The Trail of Tears

University of Oklahoma Magazine 10 (February 1, 1922):14.

By Ruth Margaret Muskrat


In the night they shriek and moan,

In the dark the tall pines moan

As they guard the dismal trail.

The Cherokees say it is the groan,

Every shriek and echoed groan

Of their forefathers that fell

With broken hopes and bitter fears

On that weary trail of tears.[1]


Broken hopes and broken hearts,

A quivering mass of broken hearts

Were driven over the trail.

Stifling back the groan that starts

Smothering back the moan that

Full four thousand fell;[2]

But still the Great Spirit his people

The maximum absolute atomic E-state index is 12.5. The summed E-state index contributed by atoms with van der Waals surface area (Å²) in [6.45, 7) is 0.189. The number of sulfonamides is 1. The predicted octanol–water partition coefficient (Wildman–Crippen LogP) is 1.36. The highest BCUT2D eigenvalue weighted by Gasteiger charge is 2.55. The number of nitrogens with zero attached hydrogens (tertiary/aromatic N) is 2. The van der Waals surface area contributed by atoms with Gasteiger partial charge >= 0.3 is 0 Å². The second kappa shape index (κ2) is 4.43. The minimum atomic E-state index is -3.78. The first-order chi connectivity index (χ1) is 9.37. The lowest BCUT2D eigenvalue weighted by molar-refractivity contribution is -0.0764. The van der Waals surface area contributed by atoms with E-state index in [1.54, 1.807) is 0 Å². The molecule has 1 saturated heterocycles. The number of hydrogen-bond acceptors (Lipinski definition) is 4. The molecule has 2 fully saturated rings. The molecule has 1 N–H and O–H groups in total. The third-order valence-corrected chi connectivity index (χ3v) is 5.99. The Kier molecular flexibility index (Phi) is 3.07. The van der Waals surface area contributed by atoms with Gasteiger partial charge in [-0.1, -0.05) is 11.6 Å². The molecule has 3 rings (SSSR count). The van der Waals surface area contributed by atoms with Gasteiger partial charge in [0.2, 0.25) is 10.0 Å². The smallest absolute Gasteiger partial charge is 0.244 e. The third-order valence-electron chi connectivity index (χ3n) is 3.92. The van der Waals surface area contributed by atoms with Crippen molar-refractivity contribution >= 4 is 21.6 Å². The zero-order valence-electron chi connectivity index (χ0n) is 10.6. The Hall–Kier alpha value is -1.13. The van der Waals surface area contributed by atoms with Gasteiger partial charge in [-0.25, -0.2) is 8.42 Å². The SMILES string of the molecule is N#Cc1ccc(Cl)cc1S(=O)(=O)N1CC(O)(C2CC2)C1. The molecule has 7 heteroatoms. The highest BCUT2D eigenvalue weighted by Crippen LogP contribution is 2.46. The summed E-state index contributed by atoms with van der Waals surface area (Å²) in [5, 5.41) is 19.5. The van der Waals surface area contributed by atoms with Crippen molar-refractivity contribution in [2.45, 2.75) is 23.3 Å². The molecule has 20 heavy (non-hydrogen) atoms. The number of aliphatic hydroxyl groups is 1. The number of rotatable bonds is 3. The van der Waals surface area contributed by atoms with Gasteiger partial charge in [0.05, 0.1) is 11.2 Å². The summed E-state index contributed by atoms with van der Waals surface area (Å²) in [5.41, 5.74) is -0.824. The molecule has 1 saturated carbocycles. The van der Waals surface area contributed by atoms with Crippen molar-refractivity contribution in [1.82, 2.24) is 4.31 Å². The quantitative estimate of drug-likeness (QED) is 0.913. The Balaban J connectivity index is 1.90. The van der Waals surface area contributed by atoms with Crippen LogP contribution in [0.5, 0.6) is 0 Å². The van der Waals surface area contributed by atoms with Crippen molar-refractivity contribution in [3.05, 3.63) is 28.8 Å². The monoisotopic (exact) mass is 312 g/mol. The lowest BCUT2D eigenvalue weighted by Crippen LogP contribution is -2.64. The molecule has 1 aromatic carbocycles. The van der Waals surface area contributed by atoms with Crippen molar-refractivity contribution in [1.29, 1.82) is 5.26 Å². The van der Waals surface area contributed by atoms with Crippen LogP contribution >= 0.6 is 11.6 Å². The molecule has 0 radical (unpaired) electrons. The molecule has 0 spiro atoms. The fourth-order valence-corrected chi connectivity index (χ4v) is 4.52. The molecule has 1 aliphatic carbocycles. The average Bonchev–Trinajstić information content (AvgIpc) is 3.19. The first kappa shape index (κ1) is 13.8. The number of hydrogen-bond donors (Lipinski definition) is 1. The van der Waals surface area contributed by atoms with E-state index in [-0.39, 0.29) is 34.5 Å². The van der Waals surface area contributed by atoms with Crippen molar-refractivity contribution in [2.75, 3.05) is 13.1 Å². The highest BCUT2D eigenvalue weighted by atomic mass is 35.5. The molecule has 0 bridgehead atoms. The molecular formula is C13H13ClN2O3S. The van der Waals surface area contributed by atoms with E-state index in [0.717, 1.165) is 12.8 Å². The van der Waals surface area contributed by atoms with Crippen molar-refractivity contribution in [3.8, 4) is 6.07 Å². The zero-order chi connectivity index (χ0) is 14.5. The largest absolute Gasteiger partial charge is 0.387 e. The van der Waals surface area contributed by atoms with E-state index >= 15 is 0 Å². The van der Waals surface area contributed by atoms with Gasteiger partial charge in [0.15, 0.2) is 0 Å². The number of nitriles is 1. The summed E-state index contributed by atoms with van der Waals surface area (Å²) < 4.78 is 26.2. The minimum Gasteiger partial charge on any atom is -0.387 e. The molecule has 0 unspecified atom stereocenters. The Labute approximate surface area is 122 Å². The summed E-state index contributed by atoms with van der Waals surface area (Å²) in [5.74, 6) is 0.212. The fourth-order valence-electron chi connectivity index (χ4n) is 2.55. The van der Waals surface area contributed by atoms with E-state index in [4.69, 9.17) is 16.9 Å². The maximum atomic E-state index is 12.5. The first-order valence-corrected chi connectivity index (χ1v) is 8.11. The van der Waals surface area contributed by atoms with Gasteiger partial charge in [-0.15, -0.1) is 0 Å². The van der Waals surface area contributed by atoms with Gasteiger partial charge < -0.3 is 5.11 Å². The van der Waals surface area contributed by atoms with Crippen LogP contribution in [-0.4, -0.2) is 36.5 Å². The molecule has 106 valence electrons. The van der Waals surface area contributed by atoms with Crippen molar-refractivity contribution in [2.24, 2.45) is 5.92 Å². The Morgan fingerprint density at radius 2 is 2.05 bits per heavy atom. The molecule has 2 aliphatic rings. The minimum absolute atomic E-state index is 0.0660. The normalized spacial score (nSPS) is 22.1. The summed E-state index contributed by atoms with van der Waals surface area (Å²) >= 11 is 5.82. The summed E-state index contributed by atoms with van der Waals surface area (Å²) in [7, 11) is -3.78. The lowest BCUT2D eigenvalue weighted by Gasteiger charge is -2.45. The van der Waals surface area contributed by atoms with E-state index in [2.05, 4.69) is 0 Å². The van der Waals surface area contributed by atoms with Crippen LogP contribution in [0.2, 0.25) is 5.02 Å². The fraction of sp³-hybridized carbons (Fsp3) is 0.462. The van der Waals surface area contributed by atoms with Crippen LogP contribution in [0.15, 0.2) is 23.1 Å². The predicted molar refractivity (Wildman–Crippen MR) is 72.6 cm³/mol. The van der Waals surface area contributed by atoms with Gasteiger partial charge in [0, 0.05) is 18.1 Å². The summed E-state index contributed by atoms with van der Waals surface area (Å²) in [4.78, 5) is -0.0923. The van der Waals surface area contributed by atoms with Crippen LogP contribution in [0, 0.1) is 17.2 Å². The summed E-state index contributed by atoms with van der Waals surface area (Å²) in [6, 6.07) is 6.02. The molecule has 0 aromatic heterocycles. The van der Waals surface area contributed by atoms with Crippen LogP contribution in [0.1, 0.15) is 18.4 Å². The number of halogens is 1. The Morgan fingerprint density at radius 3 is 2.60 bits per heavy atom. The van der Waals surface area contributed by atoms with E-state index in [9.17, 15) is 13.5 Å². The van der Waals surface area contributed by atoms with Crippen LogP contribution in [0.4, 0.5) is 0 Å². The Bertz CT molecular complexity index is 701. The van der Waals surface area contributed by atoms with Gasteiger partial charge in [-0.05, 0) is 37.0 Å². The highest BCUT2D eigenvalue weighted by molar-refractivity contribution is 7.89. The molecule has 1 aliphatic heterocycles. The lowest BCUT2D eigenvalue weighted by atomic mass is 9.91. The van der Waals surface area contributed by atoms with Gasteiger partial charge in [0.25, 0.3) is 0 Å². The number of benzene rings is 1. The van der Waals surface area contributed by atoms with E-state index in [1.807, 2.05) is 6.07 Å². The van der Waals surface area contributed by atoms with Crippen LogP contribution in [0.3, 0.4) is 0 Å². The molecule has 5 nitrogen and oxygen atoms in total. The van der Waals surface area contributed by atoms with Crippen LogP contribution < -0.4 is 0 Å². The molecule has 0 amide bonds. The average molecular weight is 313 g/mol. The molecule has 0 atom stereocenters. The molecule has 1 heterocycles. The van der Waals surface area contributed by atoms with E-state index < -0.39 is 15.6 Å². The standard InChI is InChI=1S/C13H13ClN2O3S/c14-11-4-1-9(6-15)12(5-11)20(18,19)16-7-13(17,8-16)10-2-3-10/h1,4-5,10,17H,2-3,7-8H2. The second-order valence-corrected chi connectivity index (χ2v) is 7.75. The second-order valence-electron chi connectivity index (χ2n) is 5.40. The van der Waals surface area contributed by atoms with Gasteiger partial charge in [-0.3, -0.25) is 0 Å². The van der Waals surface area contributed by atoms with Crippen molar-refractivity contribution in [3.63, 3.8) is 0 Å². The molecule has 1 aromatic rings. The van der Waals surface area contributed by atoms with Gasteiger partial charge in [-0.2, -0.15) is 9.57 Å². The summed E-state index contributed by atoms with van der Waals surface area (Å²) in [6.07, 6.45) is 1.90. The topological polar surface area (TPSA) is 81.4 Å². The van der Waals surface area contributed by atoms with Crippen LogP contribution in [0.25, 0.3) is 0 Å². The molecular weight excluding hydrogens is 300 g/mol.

As they travel the trail of tears.


From the homes their fathers made

From the graves the tall trees shade

For the sake of greed and gold,

The Cherokees were forced to go

To a land they did not know;

And Father Time or wisdom old

Cannot erase, through endless years

The memory of the trail of tears.

[1] In 1838 and 1839, as part of Andrew Jackson's Indian removal policy (Indian Removal Act of 1830), the Cherokee nation was forced to give up its lands east of the Mississippi River and to migrate to an area in present-day Oklahoma. The Cherokee people called this journey “The Trail Where They Cried,” or the "Trail of Tears," because of its devastating effects. The migrants faced hunger, disease, and exhaustion on the forced march.


[2] Recent research by Cherokee scholars estimates that around 1,100 Cherokees died during removal.